Statement by the Pacific Islands Association of Non-Governmental Organisation (PIANGO) Executive Director Emele Duituturaga,  at the Climate Action Pacific Partnership (CAPP) III.

Honourable Prime Minister of the Republic of Fiji

Honourable President of the Republic of Palau

Honourable Head States of Governments.

Your Excellencies, Distinguished Representatives


The Pacific Islands Associations of Non Governmental Organisations is pleased, on behalf of Pacific NGOs and Civil Society to reaffirm and embrace the principles of Talanoa reflected in the spirit of collaboration and inclusivity that underlies the strength of this partnership. Celebrating our diversity while reaffirming our collective resolve to work together as a Pacific family leaving no family behind.


We commend the continuation of CAPP and the recognition that Pacific Non State Actors are vital to mitigation, adaptation and resilient climate action. We too and our constituencies call for access to and support from climate financing.

We remain committed to the Suva Declaration, the Paris Agreement and resultant Partnerships for Global Action; and call for intensifying global action in limiting global warming to less than 1.5 degree.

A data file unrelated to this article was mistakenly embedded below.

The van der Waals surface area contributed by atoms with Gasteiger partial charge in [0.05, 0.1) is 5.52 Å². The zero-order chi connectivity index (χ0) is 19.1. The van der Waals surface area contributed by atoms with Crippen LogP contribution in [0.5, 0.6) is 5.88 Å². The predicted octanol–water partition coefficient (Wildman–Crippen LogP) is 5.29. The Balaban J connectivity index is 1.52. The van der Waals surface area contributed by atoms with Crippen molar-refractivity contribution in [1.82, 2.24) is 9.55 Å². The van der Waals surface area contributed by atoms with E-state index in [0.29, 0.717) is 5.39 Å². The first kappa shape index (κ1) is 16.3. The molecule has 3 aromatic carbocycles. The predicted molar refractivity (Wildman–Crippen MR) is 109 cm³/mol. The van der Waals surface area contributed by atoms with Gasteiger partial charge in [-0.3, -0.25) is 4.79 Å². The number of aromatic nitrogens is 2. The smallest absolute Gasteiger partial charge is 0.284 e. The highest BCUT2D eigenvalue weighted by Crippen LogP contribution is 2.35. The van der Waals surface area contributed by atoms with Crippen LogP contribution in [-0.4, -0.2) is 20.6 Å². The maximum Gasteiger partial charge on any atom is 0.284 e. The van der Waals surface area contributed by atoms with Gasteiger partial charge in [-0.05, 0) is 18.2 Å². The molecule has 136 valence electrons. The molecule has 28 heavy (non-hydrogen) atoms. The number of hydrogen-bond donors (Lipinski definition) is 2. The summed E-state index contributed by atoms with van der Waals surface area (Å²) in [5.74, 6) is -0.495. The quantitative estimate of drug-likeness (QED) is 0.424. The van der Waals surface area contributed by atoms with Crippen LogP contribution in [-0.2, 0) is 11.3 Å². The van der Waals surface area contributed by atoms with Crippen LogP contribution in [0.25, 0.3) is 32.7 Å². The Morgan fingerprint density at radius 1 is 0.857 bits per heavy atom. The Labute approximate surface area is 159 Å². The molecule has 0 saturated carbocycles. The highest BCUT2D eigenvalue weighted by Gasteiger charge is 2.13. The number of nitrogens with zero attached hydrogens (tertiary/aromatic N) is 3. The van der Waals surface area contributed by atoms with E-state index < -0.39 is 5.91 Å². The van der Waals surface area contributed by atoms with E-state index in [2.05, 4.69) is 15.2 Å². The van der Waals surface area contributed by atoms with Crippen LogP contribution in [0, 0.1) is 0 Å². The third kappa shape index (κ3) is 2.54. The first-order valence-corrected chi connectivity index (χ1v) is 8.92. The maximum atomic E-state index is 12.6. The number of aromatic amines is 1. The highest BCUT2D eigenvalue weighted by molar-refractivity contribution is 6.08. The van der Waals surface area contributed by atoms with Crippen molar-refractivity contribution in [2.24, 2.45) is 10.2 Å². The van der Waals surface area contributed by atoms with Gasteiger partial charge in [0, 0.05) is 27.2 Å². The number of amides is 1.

We amplify the call for climate justice and the ‘polluters pay’ principle to ensure that carbon major and responsible parties pay for the economic and non-economic losses and damages discussed here.

We reiterate the calls to ensure a people centered, human rights based approach to development just transition ensuring elements of protection, gender inclusive decision making taking into account the differing needs of persons of all gender, ages, disabilities and backgrounds.

We commend to you the critical role of youth as having the greatest stake in our collective future, our young Pacific warriors and climate change campaigners for their mobilization in the region and across the world. There is a need to better harness their energy, innovation and boldness in intergenerational climate action.

We recognise that while our cultures and identity face an existential threat from climate change effects, we can also draw on our indigenous knowledge and time tested traditions to mitigate the impacts of climate change and strengthen our resilience.

Together, we must strengthen and advance the resilience of our people and support community led action as espoused under the Framework for Resilient Development in the Pacific.

We urge for the engagement of all partners in addressing climate-driven and disaster-induced forced displacement, planned relocation, safe and orderly internal and external migration strengthening communities inter-understanding as alluded to by the leaders.

Threatened by the impacts of climate change, we agree that we must collectively work together to reverse the decline in ocean health. For us Pacific people, the ocean is our lifeblood, and it must be sustained, conserved and governed for our children and future generations.

In respect to Blue Pacific narrative espoused by our leaders, we applaud your collective effort as Pacific Leaders to place oceans on the global agenda alongside climate. To frame the discourse of Agenda 2030.